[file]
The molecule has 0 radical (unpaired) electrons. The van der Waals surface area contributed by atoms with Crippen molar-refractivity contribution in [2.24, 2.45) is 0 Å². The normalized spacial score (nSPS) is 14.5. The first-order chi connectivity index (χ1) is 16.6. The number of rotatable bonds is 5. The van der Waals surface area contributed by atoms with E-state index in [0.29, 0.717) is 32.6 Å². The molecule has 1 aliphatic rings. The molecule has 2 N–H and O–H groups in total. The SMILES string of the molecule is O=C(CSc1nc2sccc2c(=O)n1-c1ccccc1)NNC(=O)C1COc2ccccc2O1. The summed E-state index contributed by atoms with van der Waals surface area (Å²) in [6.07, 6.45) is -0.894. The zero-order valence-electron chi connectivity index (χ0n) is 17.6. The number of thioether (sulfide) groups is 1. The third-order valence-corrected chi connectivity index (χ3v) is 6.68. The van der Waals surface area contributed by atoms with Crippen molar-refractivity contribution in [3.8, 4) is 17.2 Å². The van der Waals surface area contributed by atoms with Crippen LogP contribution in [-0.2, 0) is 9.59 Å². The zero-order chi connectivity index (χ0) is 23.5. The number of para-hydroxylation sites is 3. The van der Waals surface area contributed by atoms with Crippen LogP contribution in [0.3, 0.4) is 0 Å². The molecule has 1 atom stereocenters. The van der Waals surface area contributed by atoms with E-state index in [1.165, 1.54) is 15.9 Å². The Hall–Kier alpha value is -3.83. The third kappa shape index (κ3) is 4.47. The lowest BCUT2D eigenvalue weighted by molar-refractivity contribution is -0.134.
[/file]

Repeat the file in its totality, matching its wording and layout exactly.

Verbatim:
The molecule has 0 radical (unpaired) electrons. The van der Waals surface area contributed by atoms with Crippen molar-refractivity contribution in [2.24, 2.45) is 0 Å². The normalized spacial score (nSPS) is 14.5. The first-order chi connectivity index (χ1) is 16.6. The number of rotatable bonds is 5. The van der Waals surface area contributed by atoms with E-state index in [0.29, 0.717) is 32.6 Å². The molecule has 1 aliphatic rings. The molecule has 2 N–H and O–H groups in total. The SMILES string of the molecule is O=C(CSc1nc2sccc2c(=O)n1-c1ccccc1)NNC(=O)C1COc2ccccc2O1. The summed E-state index contributed by atoms with van der Waals surface area (Å²) in [6.07, 6.45) is -0.894. The zero-order valence-electron chi connectivity index (χ0n) is 17.6. The number of thioether (sulfide) groups is 1. The third-order valence-corrected chi connectivity index (χ3v) is 6.68. The van der Waals surface area contributed by atoms with Crippen molar-refractivity contribution in [3.8, 4) is 17.2 Å². The van der Waals surface area contributed by atoms with Crippen LogP contribution in [-0.2, 0) is 9.59 Å². The zero-order chi connectivity index (χ0) is 23.5. The number of para-hydroxylation sites is 3. The van der Waals surface area contributed by atoms with Crippen LogP contribution in [0.3, 0.4) is 0 Å². The molecule has 1 atom stereocenters. The van der Waals surface area contributed by atoms with E-state index in [1.165, 1.54) is 15.9 Å². The Hall–Kier alpha value is -3.83. The third kappa shape index (κ3) is 4.47. The lowest BCUT2D eigenvalue weighted by molar-refractivity contribution is -0.134.